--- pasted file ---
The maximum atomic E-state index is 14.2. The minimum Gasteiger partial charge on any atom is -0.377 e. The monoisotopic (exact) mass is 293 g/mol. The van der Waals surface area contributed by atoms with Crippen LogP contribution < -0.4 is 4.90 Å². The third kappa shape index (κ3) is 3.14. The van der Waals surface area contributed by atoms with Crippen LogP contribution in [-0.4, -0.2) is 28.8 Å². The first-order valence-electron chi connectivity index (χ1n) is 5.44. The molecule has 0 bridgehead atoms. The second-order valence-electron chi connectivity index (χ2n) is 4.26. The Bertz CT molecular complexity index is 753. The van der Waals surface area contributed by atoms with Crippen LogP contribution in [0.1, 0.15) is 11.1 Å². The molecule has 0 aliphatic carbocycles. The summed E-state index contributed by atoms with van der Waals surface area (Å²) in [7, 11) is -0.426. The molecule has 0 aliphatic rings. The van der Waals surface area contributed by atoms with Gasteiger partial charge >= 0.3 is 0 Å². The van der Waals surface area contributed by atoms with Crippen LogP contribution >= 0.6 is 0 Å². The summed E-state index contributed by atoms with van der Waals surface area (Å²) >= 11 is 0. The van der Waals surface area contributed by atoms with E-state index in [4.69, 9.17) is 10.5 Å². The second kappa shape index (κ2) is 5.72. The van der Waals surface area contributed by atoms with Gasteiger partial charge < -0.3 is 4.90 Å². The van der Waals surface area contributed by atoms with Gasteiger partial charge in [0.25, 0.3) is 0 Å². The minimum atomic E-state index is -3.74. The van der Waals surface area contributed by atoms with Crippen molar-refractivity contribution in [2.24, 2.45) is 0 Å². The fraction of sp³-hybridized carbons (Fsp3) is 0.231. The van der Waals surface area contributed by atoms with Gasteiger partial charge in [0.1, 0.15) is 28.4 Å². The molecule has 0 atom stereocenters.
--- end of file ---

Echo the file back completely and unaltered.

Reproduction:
The maximum atomic E-state index is 14.2. The minimum Gasteiger partial charge on any atom is -0.377 e. The monoisotopic (exact) mass is 293 g/mol. The van der Waals surface area contributed by atoms with Crippen LogP contribution < -0.4 is 4.90 Å². The third kappa shape index (κ3) is 3.14. The van der Waals surface area contributed by atoms with Crippen LogP contribution in [-0.4, -0.2) is 28.8 Å². The first-order valence-electron chi connectivity index (χ1n) is 5.44. The molecule has 0 bridgehead atoms. The second-order valence-electron chi connectivity index (χ2n) is 4.26. The Bertz CT molecular complexity index is 753. The van der Waals surface area contributed by atoms with Crippen LogP contribution in [0.1, 0.15) is 11.1 Å². The molecule has 0 aliphatic carbocycles. The summed E-state index contributed by atoms with van der Waals surface area (Å²) in [7, 11) is -0.426. The molecule has 0 aliphatic rings. The van der Waals surface area contributed by atoms with Gasteiger partial charge >= 0.3 is 0 Å². The van der Waals surface area contributed by atoms with Crippen LogP contribution >= 0.6 is 0 Å². The summed E-state index contributed by atoms with van der Waals surface area (Å²) >= 11 is 0. The van der Waals surface area contributed by atoms with E-state index in [4.69, 9.17) is 10.5 Å². The second kappa shape index (κ2) is 5.72. The van der Waals surface area contributed by atoms with Gasteiger partial charge < -0.3 is 4.90 Å². The van der Waals surface area contributed by atoms with Gasteiger partial charge in [0.25, 0.3) is 0 Å². The minimum atomic E-state index is -3.74. The van der Waals surface area contributed by atoms with Crippen molar-refractivity contribution in [2.24, 2.45) is 0 Å². The fraction of sp³-hybridized carbons (Fsp3) is 0.231. The van der Waals surface area contributed by atoms with Gasteiger partial charge in [0.1, 0.15) is 28.4 Å². The molecule has 0 atom stereocenters.